The filmmakers behind the movie "I'm Not Ashamed" are accusing YouTube of anti-Christian bias for taking down the trailer of the upcoming film without sufficient explanation.
"I'm Not Ashamed" is a movie based on the diaries of Columbine High School massacre victim Rachel Joy Scott. The YouTube channel created for the film was suspended and its trailer was taken down for undisclosed reasons in October last year.
According to a report by The Hollywood Reporter (THR), YouTube ignored the filmmaker's requests to reinstate the channel as well as its inquiries for an explanation regarding the removal of the trailer. The filmmakers claim that the channel was only restored after Youtube was contacted by THR last week.
The statement released by YouTube last Thursday states, "With the massive volume of videos on our platform, sometimes we make the wrong call on content that is flagged by our community. When this is brought to our attention, we review the content and take appropriate action, including restoring videos or channels that were mistakenly removed."
The restored channel got a "temporary penalty," with a warning that further videos that violate YouTube's standards "could prevent you from posting content to YouTube or even lead to your account being terminated."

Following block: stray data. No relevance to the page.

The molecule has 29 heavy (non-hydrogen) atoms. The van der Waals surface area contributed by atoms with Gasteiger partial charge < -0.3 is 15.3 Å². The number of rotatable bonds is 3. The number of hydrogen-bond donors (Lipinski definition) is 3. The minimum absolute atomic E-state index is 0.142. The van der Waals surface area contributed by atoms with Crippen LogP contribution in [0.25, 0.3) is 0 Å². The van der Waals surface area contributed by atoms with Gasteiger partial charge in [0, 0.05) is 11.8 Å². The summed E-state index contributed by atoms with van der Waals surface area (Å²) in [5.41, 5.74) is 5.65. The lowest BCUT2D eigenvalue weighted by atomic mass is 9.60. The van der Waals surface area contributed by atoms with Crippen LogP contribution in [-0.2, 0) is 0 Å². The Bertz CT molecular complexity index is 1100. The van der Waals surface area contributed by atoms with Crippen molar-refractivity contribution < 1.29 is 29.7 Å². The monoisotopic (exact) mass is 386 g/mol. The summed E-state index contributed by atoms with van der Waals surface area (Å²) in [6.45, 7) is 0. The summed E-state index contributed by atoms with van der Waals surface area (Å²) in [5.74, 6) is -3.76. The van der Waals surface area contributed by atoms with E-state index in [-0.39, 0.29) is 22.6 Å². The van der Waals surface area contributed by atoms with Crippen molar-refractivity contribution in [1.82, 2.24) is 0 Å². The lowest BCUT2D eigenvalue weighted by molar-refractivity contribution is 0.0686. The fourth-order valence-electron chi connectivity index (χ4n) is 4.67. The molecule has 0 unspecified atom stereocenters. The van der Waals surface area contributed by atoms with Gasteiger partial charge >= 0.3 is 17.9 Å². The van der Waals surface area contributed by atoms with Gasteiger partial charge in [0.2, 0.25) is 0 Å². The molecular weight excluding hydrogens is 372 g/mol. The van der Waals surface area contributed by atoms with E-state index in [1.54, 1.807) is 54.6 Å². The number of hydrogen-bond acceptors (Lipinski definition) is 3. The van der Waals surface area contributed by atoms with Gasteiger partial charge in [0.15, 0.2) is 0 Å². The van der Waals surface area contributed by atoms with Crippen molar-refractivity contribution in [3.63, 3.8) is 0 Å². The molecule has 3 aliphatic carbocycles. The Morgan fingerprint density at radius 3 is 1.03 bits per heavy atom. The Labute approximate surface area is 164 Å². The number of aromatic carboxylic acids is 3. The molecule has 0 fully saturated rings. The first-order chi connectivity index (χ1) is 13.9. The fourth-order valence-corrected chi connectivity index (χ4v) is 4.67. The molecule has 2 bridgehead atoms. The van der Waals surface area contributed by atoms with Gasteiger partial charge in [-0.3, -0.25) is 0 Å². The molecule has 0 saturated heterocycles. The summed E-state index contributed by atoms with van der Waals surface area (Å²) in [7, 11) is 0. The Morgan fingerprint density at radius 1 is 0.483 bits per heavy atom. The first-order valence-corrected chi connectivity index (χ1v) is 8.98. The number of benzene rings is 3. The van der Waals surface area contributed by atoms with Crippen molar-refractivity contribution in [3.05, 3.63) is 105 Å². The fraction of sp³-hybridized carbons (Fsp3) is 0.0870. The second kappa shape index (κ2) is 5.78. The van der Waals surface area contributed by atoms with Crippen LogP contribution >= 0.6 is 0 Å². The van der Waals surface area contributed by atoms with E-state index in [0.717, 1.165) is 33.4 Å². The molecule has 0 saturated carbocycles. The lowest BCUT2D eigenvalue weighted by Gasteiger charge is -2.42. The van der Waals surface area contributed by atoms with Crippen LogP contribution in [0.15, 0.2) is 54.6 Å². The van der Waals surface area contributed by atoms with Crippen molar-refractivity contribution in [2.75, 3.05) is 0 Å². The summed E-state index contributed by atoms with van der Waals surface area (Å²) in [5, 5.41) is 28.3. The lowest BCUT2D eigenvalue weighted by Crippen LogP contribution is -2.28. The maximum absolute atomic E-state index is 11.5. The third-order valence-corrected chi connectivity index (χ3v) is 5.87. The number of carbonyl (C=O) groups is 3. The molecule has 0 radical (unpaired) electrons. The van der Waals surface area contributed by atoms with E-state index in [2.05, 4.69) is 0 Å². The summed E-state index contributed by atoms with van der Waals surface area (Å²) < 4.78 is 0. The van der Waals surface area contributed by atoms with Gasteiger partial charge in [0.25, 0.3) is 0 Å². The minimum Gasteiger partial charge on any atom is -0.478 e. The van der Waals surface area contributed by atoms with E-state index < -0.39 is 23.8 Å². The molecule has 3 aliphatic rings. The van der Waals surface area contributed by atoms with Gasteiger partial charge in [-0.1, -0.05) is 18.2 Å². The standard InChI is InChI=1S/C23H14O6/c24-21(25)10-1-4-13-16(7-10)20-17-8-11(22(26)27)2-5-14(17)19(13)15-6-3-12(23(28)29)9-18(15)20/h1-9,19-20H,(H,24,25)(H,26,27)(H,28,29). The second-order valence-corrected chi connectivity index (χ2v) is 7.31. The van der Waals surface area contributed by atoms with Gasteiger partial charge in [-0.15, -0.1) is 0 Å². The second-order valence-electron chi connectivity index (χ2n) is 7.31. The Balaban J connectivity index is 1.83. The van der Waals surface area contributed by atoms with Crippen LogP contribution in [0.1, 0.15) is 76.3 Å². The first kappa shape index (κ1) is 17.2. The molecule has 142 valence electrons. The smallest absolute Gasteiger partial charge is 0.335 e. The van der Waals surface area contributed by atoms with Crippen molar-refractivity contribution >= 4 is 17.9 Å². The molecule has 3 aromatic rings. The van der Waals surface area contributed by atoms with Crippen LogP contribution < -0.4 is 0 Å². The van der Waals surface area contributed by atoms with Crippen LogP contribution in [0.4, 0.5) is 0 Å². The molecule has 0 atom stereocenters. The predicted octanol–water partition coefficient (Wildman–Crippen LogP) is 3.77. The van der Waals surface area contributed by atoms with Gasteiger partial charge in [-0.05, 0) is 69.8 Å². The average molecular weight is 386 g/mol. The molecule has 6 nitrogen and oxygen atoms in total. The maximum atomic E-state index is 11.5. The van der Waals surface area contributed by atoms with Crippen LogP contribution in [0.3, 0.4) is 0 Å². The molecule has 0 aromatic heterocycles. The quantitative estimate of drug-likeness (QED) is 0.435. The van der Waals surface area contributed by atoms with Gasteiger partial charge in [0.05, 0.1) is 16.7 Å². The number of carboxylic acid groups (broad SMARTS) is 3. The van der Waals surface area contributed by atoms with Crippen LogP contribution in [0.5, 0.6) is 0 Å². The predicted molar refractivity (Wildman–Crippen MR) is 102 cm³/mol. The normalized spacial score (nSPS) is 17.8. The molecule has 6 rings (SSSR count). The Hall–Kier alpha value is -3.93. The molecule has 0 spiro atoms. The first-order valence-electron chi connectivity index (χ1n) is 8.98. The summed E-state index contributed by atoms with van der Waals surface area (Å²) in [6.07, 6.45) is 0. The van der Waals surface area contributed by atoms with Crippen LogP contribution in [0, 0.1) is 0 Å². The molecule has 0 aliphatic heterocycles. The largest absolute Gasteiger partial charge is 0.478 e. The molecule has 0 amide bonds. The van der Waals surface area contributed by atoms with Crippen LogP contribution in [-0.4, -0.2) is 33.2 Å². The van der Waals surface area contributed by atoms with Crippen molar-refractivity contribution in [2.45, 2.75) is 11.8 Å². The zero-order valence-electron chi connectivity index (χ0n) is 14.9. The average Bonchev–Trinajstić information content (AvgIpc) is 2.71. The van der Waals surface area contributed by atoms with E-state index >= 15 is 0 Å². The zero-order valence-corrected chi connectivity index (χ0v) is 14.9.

The filmmakers have hired attorneys to demand an explanation from YouTube about its decision to block the trailer. The lawyers are also requesting the removal of the penalty from the channel.
"At the time the movie trailer for 'I'm Not Ashamed' was removed from YouTube in October of last year, it had over 5 million views. Since its reinstatement, there are virtually no views," attorney Garrick Stotser wrote in the letter.
The filmmakers believe that the trailer's removal was a response to a Change.org petition that has been signed by 1,868 people. The petition claimed that the trailer "evokes a sense of glorification and entertainment" toward the Columbine massacre.
Chuck Howard, the film's producer, disputed the claim saying, "We didn't glamorize the killers. We basically portrayed everything the way it happened."
Howard pointed out that detractors had posted the trailer that included snarky commentary during the time that the original trailer was blocked, but YouTube did not take down those versions.
The film stars Masey McLain as Rachel Joy Scott and Sadie Robertson as Scott's cousin Charity. It is scheduled to be shown in theaters across the United States on Oct. 21.